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In sociology, manners are the unenforced standards of conduct which demonstrate that a person is proper, caring, non-grouchy, polite, and refined. They are like laws in that they codify or set a standard for human behavior, but they are unlike laws in that there is no formal system for punishing transgressions, the main informal "punishment" being social disapproval. They are a kind of norm. What is considered "mannerly" is highly susceptible to change with time, geographical location, social stratum, occasion, and other factors. That manners matter is evidenced by the fact that large books have been written on the subject, advice columns frequently deal with questions of mannerly behavior, and that schools have existed for the sole purpose of teaching manners. A lady is a term frequently used for a woman who follows proper manners; the term gentleman is used as a male counterpart; though these terms are also often used for members of a particular social class. Here are just some examples of manner in different areas for instance: TABLE MANNERS Table manners are the rules of etiquette used while eating, which may also include the appropriate use of utensils. Different cultures observe different rules for table manners. Each family or group sets its own standards for how strictly these rules are to be enforced.


Why does etiquette matter in the competitive world of business? Even at work, you will depend on others for what you need to succeed, and etiquette is what smoothes the rough edges of personal interaction, especially among near strangers.

A worker who knows good manners at work has a real business advantage. It sets the worker apart from competitors who lack social or people skills. Good manners are good business, because they make people want to work with you. Etiquette isn’t merely about being "nice," it’s about being effective in the corporate world. Learn: • Making and acknowledging introductions. • Proper etiquette up and down the organizational hierarchy. • Cubicle courtesy. • How to shake hands. • Getting along with office co-workers. • Electronic etiquette: using cell phones, camera phones, voicemail, and e-mail. • Sharing office space and equipment.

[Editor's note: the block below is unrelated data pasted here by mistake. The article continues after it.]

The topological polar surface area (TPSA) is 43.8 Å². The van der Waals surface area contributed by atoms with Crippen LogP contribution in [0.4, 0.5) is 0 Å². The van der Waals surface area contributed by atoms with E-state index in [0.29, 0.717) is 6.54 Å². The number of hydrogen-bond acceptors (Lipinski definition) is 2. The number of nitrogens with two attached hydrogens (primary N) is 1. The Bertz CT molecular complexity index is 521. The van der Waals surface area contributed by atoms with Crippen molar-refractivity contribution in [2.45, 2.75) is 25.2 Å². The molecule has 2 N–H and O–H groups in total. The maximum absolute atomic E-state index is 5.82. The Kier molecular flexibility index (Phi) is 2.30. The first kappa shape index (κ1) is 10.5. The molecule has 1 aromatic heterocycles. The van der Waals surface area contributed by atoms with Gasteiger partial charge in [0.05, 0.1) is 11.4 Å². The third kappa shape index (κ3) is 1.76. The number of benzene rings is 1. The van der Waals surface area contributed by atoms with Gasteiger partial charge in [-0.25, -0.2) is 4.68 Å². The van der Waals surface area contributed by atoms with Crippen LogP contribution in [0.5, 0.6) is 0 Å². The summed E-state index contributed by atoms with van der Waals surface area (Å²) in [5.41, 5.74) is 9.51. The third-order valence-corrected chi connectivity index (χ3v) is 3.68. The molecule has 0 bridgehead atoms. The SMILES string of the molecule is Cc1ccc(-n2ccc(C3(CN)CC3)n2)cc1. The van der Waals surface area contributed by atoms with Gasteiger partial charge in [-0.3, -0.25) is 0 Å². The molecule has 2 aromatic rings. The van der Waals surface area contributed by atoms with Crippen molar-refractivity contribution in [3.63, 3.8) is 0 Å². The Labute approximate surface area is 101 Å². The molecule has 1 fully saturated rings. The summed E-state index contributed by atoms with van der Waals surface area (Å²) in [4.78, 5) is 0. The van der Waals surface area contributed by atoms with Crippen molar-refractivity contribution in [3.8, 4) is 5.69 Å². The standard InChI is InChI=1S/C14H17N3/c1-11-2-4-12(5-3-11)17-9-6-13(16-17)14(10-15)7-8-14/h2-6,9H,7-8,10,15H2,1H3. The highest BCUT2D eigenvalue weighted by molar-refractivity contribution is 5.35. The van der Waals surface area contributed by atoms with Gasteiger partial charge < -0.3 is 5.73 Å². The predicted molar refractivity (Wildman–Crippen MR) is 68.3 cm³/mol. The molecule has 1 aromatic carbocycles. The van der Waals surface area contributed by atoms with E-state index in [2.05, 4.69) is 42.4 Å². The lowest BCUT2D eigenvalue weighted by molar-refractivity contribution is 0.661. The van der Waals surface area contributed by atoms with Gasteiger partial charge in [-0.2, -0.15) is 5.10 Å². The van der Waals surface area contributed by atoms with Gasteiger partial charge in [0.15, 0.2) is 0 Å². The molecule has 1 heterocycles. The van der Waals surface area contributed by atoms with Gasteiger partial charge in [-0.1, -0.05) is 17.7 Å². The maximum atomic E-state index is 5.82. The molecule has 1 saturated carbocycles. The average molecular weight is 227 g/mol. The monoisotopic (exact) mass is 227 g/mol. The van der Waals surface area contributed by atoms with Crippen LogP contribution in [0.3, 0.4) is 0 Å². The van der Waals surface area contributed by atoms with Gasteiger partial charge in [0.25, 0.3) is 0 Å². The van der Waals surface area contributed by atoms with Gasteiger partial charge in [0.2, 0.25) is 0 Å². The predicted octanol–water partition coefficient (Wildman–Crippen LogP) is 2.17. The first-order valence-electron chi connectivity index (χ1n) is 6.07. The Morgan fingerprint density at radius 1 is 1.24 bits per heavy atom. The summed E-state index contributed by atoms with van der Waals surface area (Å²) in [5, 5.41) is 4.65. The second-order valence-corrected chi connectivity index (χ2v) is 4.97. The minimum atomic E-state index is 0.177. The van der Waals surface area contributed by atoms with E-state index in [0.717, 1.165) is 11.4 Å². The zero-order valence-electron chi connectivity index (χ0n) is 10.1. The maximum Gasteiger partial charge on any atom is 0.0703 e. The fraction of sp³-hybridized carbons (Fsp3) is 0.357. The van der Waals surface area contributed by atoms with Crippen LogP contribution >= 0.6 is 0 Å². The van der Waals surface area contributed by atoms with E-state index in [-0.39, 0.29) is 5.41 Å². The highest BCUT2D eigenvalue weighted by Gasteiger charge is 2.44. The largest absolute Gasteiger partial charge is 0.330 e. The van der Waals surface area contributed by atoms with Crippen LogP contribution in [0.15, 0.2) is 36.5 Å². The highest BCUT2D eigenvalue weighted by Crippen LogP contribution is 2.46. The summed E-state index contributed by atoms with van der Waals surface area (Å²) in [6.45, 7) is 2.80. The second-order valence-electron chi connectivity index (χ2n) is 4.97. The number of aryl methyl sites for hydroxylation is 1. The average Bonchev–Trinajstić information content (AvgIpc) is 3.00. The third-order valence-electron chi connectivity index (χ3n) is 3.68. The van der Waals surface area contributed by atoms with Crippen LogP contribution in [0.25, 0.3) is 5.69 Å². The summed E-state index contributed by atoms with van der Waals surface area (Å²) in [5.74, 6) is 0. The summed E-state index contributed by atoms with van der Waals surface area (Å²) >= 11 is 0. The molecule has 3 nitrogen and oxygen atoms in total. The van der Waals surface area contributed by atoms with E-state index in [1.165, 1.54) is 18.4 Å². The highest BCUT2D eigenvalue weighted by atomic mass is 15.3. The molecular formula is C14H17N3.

MEETING´S MANNERS Since meetings continue to grow in popularity for group communication in business, people need a reminder of how to best take advantage of them. Everyone in business needs to understand meeting etiquette is an important part of business communications and there is a need to follow proper procedures for professional conduct in them. Bad meetings reflect on one's ability to conduct professional group communications and have an adverse influence on problem solving. Here is a baker's dozen list of meeting do's and don'ts to improve meeting etiquette knowledge.